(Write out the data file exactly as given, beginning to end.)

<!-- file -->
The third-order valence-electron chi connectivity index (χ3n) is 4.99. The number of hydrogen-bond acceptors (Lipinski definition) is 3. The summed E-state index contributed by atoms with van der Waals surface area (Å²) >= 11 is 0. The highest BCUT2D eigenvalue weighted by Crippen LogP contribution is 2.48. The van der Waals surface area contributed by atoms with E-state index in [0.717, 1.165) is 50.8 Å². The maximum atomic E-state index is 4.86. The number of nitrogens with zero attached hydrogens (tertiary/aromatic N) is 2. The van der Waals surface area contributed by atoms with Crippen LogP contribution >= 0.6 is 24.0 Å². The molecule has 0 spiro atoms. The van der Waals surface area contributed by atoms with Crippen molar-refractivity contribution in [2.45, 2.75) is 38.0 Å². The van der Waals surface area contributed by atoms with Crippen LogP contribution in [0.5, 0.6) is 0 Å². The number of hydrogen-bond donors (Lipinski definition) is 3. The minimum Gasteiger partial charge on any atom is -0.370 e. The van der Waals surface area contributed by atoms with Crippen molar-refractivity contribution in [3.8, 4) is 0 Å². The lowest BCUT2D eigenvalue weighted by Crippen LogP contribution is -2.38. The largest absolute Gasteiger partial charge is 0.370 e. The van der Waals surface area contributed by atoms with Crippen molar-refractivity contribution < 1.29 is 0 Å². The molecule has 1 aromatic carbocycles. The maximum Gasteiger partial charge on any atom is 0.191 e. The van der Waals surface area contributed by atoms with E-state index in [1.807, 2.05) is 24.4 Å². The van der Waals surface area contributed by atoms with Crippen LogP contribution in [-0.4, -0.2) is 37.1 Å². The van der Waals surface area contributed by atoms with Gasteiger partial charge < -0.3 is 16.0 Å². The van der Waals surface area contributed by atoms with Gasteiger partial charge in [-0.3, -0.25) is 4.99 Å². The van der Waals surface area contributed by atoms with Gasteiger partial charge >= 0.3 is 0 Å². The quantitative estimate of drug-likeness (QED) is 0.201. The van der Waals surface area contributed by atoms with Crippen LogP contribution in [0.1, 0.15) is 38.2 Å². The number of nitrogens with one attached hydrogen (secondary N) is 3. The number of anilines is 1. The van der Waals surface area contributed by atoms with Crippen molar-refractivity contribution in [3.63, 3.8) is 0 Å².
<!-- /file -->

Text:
The third-order valence-electron chi connectivity index (χ3n) is 4.99. The number of hydrogen-bond acceptors (Lipinski definition) is 3. The summed E-state index contributed by atoms with van der Waals surface area (Å²) >= 11 is 0. The highest BCUT2D eigenvalue weighted by Crippen LogP contribution is 2.48. The van der Waals surface area contributed by atoms with E-state index in [0.717, 1.165) is 50.8 Å². The maximum atomic E-state index is 4.86. The number of nitrogens with zero attached hydrogens (tertiary/aromatic N) is 2. The van der Waals surface area contributed by atoms with Crippen LogP contribution >= 0.6 is 24.0 Å². The molecule has 0 spiro atoms. The van der Waals surface area contributed by atoms with Crippen molar-refractivity contribution in [2.45, 2.75) is 38.0 Å². The van der Waals surface area contributed by atoms with Crippen LogP contribution in [0.5, 0.6) is 0 Å². The number of hydrogen-bond donors (Lipinski definition) is 3. The minimum Gasteiger partial charge on any atom is -0.370 e. The van der Waals surface area contributed by atoms with Crippen molar-refractivity contribution in [3.8, 4) is 0 Å². The lowest BCUT2D eigenvalue weighted by Crippen LogP contribution is -2.38. The largest absolute Gasteiger partial charge is 0.370 e. The van der Waals surface area contributed by atoms with Crippen molar-refractivity contribution < 1.29 is 0 Å². The molecule has 1 aromatic carbocycles. The maximum Gasteiger partial charge on any atom is 0.191 e. The van der Waals surface area contributed by atoms with E-state index in [1.807, 2.05) is 24.4 Å². The van der Waals surface area contributed by atoms with Crippen LogP contribution in [-0.4, -0.2) is 37.1 Å². The van der Waals surface area contributed by atoms with Gasteiger partial charge < -0.3 is 16.0 Å². The van der Waals surface area contributed by atoms with Gasteiger partial charge in [-0.3, -0.25) is 4.99 Å². The van der Waals surface area contributed by atoms with Gasteiger partial charge >= 0.3 is 0 Å². The quantitative estimate of drug-likeness (QED) is 0.201. The van der Waals surface area contributed by atoms with Crippen LogP contribution in [0.1, 0.15) is 38.2 Å². The number of nitrogens with one attached hydrogen (secondary N) is 3. The number of anilines is 1. The van der Waals surface area contributed by atoms with Crippen molar-refractivity contribution in [3.63, 3.8) is 0 Å².